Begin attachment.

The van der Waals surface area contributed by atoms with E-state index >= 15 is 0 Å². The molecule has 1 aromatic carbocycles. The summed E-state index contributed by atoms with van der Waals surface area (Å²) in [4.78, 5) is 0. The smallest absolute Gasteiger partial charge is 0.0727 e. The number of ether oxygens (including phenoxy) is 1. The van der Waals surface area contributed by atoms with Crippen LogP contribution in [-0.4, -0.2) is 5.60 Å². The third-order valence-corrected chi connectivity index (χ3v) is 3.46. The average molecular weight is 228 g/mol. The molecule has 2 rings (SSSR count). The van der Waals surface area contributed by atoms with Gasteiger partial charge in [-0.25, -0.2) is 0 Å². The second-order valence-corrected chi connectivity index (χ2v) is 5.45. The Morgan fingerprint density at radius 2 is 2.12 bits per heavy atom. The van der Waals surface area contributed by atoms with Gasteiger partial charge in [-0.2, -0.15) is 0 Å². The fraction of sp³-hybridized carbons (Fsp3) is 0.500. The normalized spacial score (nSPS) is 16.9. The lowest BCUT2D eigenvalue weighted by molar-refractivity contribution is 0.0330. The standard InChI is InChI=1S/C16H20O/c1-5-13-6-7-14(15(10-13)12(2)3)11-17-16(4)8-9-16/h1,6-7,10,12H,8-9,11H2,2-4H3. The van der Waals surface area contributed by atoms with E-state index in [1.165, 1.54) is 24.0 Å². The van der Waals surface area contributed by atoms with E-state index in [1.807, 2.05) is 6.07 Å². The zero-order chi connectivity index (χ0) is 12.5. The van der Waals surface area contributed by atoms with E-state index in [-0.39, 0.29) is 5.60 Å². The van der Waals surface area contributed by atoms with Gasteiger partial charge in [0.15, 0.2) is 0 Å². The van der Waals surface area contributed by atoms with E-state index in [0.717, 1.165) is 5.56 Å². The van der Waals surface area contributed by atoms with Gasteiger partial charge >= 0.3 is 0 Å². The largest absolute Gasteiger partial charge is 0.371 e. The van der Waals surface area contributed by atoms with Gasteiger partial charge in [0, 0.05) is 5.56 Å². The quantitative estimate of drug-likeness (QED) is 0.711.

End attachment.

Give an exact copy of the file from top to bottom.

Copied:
The van der Waals surface area contributed by atoms with E-state index >= 15 is 0 Å². The molecule has 1 aromatic carbocycles. The summed E-state index contributed by atoms with van der Waals surface area (Å²) in [4.78, 5) is 0. The smallest absolute Gasteiger partial charge is 0.0727 e. The number of ether oxygens (including phenoxy) is 1. The van der Waals surface area contributed by atoms with Crippen LogP contribution in [-0.4, -0.2) is 5.60 Å². The third-order valence-corrected chi connectivity index (χ3v) is 3.46. The average molecular weight is 228 g/mol. The molecule has 2 rings (SSSR count). The van der Waals surface area contributed by atoms with Gasteiger partial charge in [-0.25, -0.2) is 0 Å². The second-order valence-corrected chi connectivity index (χ2v) is 5.45. The Morgan fingerprint density at radius 2 is 2.12 bits per heavy atom. The van der Waals surface area contributed by atoms with Gasteiger partial charge in [-0.2, -0.15) is 0 Å². The fraction of sp³-hybridized carbons (Fsp3) is 0.500. The normalized spacial score (nSPS) is 16.9. The lowest BCUT2D eigenvalue weighted by molar-refractivity contribution is 0.0330. The standard InChI is InChI=1S/C16H20O/c1-5-13-6-7-14(15(10-13)12(2)3)11-17-16(4)8-9-16/h1,6-7,10,12H,8-9,11H2,2-4H3. The van der Waals surface area contributed by atoms with E-state index in [1.165, 1.54) is 24.0 Å². The van der Waals surface area contributed by atoms with E-state index in [1.807, 2.05) is 6.07 Å². The zero-order chi connectivity index (χ0) is 12.5. The van der Waals surface area contributed by atoms with E-state index in [-0.39, 0.29) is 5.60 Å². The van der Waals surface area contributed by atoms with Gasteiger partial charge in [0.15, 0.2) is 0 Å². The van der Waals surface area contributed by atoms with E-state index in [0.717, 1.165) is 5.56 Å². The van der Waals surface area contributed by atoms with Gasteiger partial charge >= 0.3 is 0 Å². The largest absolute Gasteiger partial charge is 0.371 e. The van der Waals surface area contributed by atoms with Gasteiger partial charge in [0, 0.05) is 5.56 Å². The quantitative estimate of drug-likeness (QED) is 0.711.